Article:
“I have been to some similar competitions and seen what the students do to get there,” said Smith. “I’ve seen them coast in on fumes, because their gas money ran out. They work hard all year on their projects, and I want to see them fly. Not just for the thrill of it, but because in a few years, these kids will be running our future.”
“I have been to some similar competitions and seen what the students do to get there. I’ve seen them coast in on fumes, because their gas money ran out. They work hard all year on their projects, and I want to see them fly. Not just for the thrill of it, but because in a few years, these kids will be running our future.” – Dana Smith, assistant vice president, JLT Specialty
Smith started at JLT in 2010 working on commercial suborbital flight at Spaceport, also for clients in Colorado and Texas. “Spaceport brought the competition coverage to me,” she recalls. “ESRA had put it back on the teams that they had to have coverage,” and left it there.
That’s where Spaceport stepped in, commissioning Smith and Hendrix to find coverage for those without any from their schools. “We have taken the time to work with the students and with their universities,” Smith explained. “It’s Insurance 101 for the students — and in some cases even for the risk managers at the universities. It’s an opportunity to educate about exposures they may not know they have.” Because of the complication of international coverage, only teams from the U.S. were offered the insurance.
Broad coverage and low cost lent itself to collective buying, Smith calculated. “To keep it cost-effective, we decided on one policy with each university endorsed separately, rather than many different policies. We also took the approach that this was a very safe environment,” making a point in the presentation about the rigorous safety, communication and site operations systems at Spaceport.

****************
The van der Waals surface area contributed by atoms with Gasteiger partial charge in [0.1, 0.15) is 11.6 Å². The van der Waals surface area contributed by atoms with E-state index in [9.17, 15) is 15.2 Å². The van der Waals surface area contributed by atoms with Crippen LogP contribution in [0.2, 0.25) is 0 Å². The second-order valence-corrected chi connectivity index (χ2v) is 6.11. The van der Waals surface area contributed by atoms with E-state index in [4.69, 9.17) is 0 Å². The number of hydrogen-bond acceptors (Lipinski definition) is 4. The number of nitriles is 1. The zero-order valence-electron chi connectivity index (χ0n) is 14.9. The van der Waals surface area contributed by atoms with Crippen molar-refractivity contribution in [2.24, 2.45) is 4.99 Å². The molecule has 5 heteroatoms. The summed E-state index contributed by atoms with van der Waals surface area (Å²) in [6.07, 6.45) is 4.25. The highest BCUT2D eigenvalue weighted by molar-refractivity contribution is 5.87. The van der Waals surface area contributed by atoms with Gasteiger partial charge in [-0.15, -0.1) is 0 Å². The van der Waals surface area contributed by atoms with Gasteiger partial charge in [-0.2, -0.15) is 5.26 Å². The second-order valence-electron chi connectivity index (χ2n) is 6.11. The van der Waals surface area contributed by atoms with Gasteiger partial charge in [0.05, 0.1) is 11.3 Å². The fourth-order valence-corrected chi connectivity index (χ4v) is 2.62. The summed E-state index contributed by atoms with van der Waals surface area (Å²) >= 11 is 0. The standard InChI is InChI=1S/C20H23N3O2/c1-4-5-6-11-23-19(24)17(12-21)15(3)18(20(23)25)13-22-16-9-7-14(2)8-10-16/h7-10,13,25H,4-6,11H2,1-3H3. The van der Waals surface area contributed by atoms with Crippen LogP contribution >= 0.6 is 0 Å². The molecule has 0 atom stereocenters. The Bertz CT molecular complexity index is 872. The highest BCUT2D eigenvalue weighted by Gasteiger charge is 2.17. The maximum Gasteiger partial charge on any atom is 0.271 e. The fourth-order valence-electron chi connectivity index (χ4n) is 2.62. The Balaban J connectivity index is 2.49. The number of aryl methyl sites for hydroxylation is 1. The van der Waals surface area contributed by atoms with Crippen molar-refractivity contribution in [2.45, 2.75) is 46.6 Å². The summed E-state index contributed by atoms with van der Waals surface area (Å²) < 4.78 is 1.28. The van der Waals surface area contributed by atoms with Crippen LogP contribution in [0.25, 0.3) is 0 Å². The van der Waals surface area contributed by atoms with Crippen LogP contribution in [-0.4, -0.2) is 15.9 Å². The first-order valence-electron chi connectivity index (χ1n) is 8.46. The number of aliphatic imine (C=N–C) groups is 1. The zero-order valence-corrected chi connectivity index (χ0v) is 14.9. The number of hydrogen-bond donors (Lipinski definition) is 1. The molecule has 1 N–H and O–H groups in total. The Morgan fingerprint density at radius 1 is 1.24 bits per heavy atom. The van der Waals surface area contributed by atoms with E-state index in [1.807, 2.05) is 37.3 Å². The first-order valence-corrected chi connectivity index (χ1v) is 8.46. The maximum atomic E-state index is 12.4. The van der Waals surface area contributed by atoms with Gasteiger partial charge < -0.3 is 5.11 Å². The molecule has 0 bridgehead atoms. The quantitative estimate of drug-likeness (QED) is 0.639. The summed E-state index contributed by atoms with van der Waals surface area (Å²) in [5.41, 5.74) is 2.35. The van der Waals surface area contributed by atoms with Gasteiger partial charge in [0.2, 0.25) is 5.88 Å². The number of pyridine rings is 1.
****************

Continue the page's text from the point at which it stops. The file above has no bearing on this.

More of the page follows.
Investment is essential to innovation, but investment needs stability.
“We were able to cite other events and how they handle launches, spectators and vehicles,” said Smith. It also helped that the only coverages were third-party liability and defense, not property on the rockets themselves or payload as with commercial launches.
“I proposed the placement to all the markets I knew domestic and in London. Our team across the pond did an excellent job,” said Smith. With a nod to Star Trek, she added: “We really felt like we were going where no one had gone before. This was really uncharted territory for aerospace insurance.”
Venturing into Solar Energy
Where the Spaceport competition is a showcase for rocket science, Solar Impulse was a demonstration of how current technology could power an aircraft using only solar energy. “We were the sole insurer for Solar Impulse,” said Paul O’Ryan, head of aviation, North America, Swiss Re Corporate Solutions. “The aircrafts are as big as a 747, yet carry only one person. The first one flew across the continent; the second one flew around the world. It could have done that non-stop, but that is beyond the endurance of one pilot.”
Investment is essential to innovation, but investment needs stability, O’Ryan explained. “That is why we insured Solar Impulse. We also insure some colleges and do write space coverage for things like the Spaceport competition. We support the Experimental Aircraft Association. As the aerospace market contracts, it may be more difficult for participants in these types of activities to obtain coverage.”
The main driver for the realignment of the insurance market is that frequency of loss has decreased so much. Flying has never been safer. Yet severity has increased for the few tragedies that do occur. There is a similar trend in marine insurance, but aerospace is so much smaller, the effects are more pronounced. One estimate put the total annual worldwide premium in aerospace to be $4 billion. There are dozens of underwriters in aerospace, in contrast to hundreds in marine. &